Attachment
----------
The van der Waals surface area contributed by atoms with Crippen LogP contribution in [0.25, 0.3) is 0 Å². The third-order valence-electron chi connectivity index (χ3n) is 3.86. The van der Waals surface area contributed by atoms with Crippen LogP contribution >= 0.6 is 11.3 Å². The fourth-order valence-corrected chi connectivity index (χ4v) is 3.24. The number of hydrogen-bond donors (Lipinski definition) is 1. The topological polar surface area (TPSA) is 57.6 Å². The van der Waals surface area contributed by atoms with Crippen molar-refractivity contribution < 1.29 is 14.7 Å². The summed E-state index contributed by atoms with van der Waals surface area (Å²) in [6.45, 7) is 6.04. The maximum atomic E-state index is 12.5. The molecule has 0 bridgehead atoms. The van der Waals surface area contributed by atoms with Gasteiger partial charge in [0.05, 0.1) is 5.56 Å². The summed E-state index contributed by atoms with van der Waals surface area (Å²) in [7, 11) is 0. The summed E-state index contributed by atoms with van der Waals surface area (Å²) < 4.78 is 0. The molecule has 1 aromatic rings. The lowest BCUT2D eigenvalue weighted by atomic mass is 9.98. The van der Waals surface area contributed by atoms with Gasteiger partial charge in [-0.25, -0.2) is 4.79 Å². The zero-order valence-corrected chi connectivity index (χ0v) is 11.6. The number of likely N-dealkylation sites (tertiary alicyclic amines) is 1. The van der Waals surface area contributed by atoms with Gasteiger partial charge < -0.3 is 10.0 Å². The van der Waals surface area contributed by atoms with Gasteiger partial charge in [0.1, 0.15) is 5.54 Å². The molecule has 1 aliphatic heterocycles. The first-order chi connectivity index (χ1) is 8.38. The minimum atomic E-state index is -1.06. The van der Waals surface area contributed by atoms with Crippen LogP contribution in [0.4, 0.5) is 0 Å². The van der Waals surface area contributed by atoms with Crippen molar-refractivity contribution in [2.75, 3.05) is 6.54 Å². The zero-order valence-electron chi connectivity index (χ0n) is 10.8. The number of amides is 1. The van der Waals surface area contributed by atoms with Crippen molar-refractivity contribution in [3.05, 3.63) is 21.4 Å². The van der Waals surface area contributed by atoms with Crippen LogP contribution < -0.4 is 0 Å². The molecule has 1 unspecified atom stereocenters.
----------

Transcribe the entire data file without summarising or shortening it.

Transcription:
The van der Waals surface area contributed by atoms with Crippen LogP contribution in [0.25, 0.3) is 0 Å². The third-order valence-electron chi connectivity index (χ3n) is 3.86. The van der Waals surface area contributed by atoms with Crippen LogP contribution >= 0.6 is 11.3 Å². The fourth-order valence-corrected chi connectivity index (χ4v) is 3.24. The number of hydrogen-bond donors (Lipinski definition) is 1. The topological polar surface area (TPSA) is 57.6 Å². The van der Waals surface area contributed by atoms with Crippen molar-refractivity contribution < 1.29 is 14.7 Å². The summed E-state index contributed by atoms with van der Waals surface area (Å²) in [6.45, 7) is 6.04. The maximum atomic E-state index is 12.5. The molecule has 0 bridgehead atoms. The van der Waals surface area contributed by atoms with Gasteiger partial charge in [0.05, 0.1) is 5.56 Å². The summed E-state index contributed by atoms with van der Waals surface area (Å²) in [7, 11) is 0. The summed E-state index contributed by atoms with van der Waals surface area (Å²) < 4.78 is 0. The molecule has 1 aromatic rings. The lowest BCUT2D eigenvalue weighted by atomic mass is 9.98. The van der Waals surface area contributed by atoms with Gasteiger partial charge in [-0.25, -0.2) is 4.79 Å². The zero-order valence-corrected chi connectivity index (χ0v) is 11.6. The number of likely N-dealkylation sites (tertiary alicyclic amines) is 1. The van der Waals surface area contributed by atoms with Gasteiger partial charge < -0.3 is 10.0 Å². The van der Waals surface area contributed by atoms with Gasteiger partial charge in [0.1, 0.15) is 5.54 Å². The molecule has 1 aliphatic heterocycles. The first-order chi connectivity index (χ1) is 8.38. The minimum atomic E-state index is -1.06. The van der Waals surface area contributed by atoms with Crippen LogP contribution in [0.4, 0.5) is 0 Å². The van der Waals surface area contributed by atoms with Crippen molar-refractivity contribution in [2.75, 3.05) is 6.54 Å². The zero-order valence-electron chi connectivity index (χ0n) is 10.8. The number of amides is 1. The van der Waals surface area contributed by atoms with Crippen molar-refractivity contribution in [3.05, 3.63) is 21.4 Å². The van der Waals surface area contributed by atoms with Crippen LogP contribution < -0.4 is 0 Å². The molecule has 1 unspecified atom stereocenters.